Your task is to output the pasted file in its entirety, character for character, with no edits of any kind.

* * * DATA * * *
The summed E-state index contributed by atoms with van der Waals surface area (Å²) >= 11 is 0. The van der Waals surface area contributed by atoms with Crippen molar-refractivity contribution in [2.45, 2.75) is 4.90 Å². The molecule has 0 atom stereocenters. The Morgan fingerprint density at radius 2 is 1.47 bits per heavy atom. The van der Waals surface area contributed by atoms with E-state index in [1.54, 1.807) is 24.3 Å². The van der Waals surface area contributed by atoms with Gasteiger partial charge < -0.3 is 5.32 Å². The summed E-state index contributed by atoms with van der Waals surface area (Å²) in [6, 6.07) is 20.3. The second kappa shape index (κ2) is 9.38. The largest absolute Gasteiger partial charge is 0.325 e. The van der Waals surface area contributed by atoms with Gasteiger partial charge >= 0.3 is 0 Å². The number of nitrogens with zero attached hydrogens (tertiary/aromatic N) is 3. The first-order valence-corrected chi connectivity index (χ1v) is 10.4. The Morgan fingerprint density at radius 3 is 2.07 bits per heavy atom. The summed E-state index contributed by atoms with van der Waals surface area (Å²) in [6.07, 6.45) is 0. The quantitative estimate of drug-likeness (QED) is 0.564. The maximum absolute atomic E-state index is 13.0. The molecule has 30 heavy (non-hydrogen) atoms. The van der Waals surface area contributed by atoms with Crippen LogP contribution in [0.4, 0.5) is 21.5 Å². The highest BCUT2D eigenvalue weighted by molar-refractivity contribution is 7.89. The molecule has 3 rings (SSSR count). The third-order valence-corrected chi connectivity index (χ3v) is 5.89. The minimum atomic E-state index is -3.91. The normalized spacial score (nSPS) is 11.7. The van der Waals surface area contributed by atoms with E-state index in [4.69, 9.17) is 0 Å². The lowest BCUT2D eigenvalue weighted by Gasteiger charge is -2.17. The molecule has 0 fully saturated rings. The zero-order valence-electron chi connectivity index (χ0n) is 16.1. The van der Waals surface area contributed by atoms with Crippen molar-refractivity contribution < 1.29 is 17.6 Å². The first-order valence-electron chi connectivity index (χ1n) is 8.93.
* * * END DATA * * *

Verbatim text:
The summed E-state index contributed by atoms with van der Waals surface area (Å²) >= 11 is 0. The van der Waals surface area contributed by atoms with Crippen molar-refractivity contribution in [2.45, 2.75) is 4.90 Å². The molecule has 0 atom stereocenters. The Morgan fingerprint density at radius 2 is 1.47 bits per heavy atom. The van der Waals surface area contributed by atoms with E-state index in [1.54, 1.807) is 24.3 Å². The van der Waals surface area contributed by atoms with Gasteiger partial charge < -0.3 is 5.32 Å². The summed E-state index contributed by atoms with van der Waals surface area (Å²) in [6, 6.07) is 20.3. The second kappa shape index (κ2) is 9.38. The largest absolute Gasteiger partial charge is 0.325 e. The van der Waals surface area contributed by atoms with Gasteiger partial charge >= 0.3 is 0 Å². The number of nitrogens with zero attached hydrogens (tertiary/aromatic N) is 3. The first-order valence-corrected chi connectivity index (χ1v) is 10.4. The Morgan fingerprint density at radius 3 is 2.07 bits per heavy atom. The summed E-state index contributed by atoms with van der Waals surface area (Å²) in [6.07, 6.45) is 0. The quantitative estimate of drug-likeness (QED) is 0.564. The maximum absolute atomic E-state index is 13.0. The molecule has 30 heavy (non-hydrogen) atoms. The van der Waals surface area contributed by atoms with Crippen LogP contribution in [0.4, 0.5) is 21.5 Å². The highest BCUT2D eigenvalue weighted by molar-refractivity contribution is 7.89. The molecule has 3 rings (SSSR count). The third-order valence-corrected chi connectivity index (χ3v) is 5.89. The minimum atomic E-state index is -3.91. The normalized spacial score (nSPS) is 11.7. The van der Waals surface area contributed by atoms with E-state index in [4.69, 9.17) is 0 Å². The lowest BCUT2D eigenvalue weighted by Gasteiger charge is -2.17. The molecule has 0 fully saturated rings. The zero-order valence-electron chi connectivity index (χ0n) is 16.1. The van der Waals surface area contributed by atoms with Crippen molar-refractivity contribution < 1.29 is 17.6 Å². The first-order valence-electron chi connectivity index (χ1n) is 8.93.